"Why is there so much driftwood here?" This was a question asked me by a German freedom camper on Westport's North Beach. And as you can see from my photo, the place is pretty well strewn with driftwood. Great fun for my kids building sculptures, shelters, pretend fires or whatever else their imagination dreams up. But why is there so much driftwood here and on other West Coast beaches? Here's my stab at an answer to that question;
(1) The West Coast is densely forested. Driftwood starts life as real live wood, and there are plenty of trees in this corner of the world.
(2) West Coast valleys are steep sided. If a tree falls over, is struck by lightning, or is part of a landslide, there is a good chance it will end up rolling a long way into a stream or river.
(3) West Coast rivers pack some punch. The Buller river has an annual mean flow of 429 cubic metres per second and boasts the highest flood flow of any New Zealand river which is over 14,000 cubic metres per second. So the Buller and other West Coast rivers have no problem transporting large branches and tree trunks downstream.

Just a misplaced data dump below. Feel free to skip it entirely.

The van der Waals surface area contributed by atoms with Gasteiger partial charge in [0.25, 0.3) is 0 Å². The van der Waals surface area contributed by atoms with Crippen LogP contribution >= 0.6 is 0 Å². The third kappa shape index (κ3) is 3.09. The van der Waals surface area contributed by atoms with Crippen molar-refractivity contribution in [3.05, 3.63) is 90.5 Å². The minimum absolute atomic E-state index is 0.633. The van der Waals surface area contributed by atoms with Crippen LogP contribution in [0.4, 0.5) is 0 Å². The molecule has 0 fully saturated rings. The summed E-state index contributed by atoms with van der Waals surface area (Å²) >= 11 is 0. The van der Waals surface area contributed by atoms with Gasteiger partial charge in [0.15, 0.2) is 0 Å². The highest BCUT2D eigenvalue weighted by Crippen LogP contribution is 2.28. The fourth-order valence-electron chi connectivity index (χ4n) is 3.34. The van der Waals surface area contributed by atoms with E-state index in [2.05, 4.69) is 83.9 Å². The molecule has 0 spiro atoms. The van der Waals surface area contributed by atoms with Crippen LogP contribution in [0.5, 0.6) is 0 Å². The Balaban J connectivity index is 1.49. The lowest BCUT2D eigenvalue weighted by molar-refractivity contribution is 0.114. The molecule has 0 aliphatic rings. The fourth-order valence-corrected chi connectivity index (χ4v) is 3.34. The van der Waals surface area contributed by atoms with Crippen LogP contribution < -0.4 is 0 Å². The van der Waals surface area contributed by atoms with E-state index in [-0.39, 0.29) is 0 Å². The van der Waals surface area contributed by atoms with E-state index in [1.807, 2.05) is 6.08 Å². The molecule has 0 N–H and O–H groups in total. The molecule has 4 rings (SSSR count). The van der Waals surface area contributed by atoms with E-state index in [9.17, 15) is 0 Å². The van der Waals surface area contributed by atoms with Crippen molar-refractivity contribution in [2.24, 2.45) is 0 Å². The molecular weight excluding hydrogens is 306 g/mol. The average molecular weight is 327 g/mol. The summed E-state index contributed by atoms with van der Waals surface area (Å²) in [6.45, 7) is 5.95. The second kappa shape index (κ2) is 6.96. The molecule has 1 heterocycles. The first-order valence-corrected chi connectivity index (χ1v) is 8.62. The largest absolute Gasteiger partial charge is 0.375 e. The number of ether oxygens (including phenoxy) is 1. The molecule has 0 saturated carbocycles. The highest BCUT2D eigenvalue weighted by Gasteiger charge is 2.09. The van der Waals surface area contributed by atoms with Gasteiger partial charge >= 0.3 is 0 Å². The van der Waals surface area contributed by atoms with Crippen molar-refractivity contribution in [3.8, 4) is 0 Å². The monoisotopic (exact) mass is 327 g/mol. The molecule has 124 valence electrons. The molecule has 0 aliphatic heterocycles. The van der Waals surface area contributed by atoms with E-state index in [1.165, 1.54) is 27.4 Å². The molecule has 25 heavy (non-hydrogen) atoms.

(4) West Coast waves are big. The prevailing northwesterly winds and frequent storms mean that if logs find their way out to sea, then chances are they'll find their way back onto land pretty quickly. And that means washing up on a beach!
(5) West Coast people are rugged. They find a pristine sandy beaches pretty boring. In fact they love sharing the beach with the driftwood and like my kids, building stuff out of it. Driftwood can make a pretty good source of firewood too.
NZ Maori identify themselves by their local mountain and river, but I grew up in the south of England where the land is flat, and our local river - the Blackwater - lived up to its name as being one of the most polluted streams in the UK. So now I'm claiming the Buller River, or in te reo Maori the Kawatiri, as my own.